I was making a pie that required a 1 gal pail of apples to be peeled and sliced and couldn't bear to compost the thickly pared peelings (I have an injured finger right now that makes the operation difficult -- normally I can peel paper thin skin :P ). So, I sprinkled the sliced off browned parts and peels with ground cinnamon, cloves, nutmeg, and cardamom and dried them, then crushed them into smaller pieces.

So far, I've added them to my mixed herb tea blend (I have a canister in which I just toss in random tea herbs as the container is depleted) and also ground a French Roast beans and and light roast coffee beans blend with the dried apple peels and chips + a small amount of brown sugar.

YUM both ways! :-()

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apple cinnamon coffee? sounds interesting, I guess. I'm not a coffee drinker at all, so I don't really know. But the apple cinnamon tea blends sounds yummy. I will remember that one -- even though I don't have an apple tree, we sometimes do have store apples that sit around a little too long. Thanks as so often for all your creative ideas! :) :)
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Applestar, I went back and read the first page of this thread, which I hadn't done in a long time and noticed your mention of Carolina allspice. I have a big thriving Carolina allspice shrub, but I've never used any of it. What do you do with it? Thanks RBG
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I also love lemon verbena -so tasty, especially if made from fresh plant. I also love raspberry and blackberry leaves, borage leaves and blooming tops, I add some calendula flowers too(not much of the taste on their own, but good in mix. If I feel like something stronger tasting I use rosemary sprig in the tea. Thyme is very delicious. If you want healing properties, then use 1 tablespoon dried or 2 tablespoons fresh per cup, if for fun, less -to taste.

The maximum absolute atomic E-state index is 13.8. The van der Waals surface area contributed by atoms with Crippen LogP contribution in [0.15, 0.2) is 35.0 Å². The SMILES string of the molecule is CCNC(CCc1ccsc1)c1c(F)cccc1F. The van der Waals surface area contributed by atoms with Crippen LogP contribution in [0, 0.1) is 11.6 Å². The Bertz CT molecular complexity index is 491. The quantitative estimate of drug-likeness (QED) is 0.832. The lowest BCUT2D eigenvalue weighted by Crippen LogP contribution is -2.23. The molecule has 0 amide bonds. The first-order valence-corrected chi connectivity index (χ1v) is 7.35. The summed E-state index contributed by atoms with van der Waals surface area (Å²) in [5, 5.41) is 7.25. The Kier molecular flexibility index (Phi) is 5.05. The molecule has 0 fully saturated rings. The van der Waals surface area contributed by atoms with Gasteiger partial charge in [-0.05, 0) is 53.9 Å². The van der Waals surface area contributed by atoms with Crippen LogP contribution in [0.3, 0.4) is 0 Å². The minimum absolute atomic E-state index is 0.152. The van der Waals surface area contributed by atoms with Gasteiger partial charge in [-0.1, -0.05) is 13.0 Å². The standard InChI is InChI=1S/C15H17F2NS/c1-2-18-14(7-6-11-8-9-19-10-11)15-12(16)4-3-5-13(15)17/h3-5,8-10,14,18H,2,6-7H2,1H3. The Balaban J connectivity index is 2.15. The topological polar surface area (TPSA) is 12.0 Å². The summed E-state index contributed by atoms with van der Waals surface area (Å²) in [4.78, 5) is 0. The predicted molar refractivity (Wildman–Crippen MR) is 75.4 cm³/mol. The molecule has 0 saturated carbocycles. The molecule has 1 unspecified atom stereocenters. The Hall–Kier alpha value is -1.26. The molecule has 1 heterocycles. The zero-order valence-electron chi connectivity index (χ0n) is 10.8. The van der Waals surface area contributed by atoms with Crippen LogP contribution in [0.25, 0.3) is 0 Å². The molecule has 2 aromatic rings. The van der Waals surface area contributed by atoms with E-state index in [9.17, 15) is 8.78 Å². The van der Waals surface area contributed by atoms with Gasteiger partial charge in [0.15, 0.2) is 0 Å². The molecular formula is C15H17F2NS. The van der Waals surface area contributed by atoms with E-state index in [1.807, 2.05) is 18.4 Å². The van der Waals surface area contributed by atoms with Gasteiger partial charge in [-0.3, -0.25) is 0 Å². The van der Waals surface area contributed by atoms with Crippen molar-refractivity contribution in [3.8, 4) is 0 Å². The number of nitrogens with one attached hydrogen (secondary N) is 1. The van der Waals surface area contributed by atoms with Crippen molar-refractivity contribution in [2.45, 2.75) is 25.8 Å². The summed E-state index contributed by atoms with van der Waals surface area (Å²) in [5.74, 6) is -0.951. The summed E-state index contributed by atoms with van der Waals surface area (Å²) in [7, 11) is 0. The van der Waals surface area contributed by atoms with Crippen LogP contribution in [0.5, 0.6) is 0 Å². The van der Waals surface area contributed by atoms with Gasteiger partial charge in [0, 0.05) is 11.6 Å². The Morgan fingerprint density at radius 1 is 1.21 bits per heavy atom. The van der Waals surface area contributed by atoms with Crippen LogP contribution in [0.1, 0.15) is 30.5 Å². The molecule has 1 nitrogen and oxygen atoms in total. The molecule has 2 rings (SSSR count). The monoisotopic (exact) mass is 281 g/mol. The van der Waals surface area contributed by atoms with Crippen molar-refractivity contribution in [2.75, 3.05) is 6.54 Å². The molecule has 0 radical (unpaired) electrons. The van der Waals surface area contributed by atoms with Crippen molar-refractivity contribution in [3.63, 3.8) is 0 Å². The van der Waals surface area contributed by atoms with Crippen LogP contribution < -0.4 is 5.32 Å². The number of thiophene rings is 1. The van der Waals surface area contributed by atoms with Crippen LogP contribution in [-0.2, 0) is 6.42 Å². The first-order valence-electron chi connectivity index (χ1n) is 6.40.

I don't grow licorice root, but I have some and add a bit sometimes to my tea -makes tea sweet, and increases other herbs medicinal properties.
Hmmm, maybe I could raise licorice. Does it grow in zone 10?

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Re: tea herbs

Wow it has been a while since i have been on here. Thank you for all the comments on this post and i have accumulated some herbs to make tea out of but when i am using the herbs do any or all need to be dried or can i use my frozen herbs? Also when using flowers do they need to be dried or can i use these fresh?
Thanks for all the help and advice Daniel G.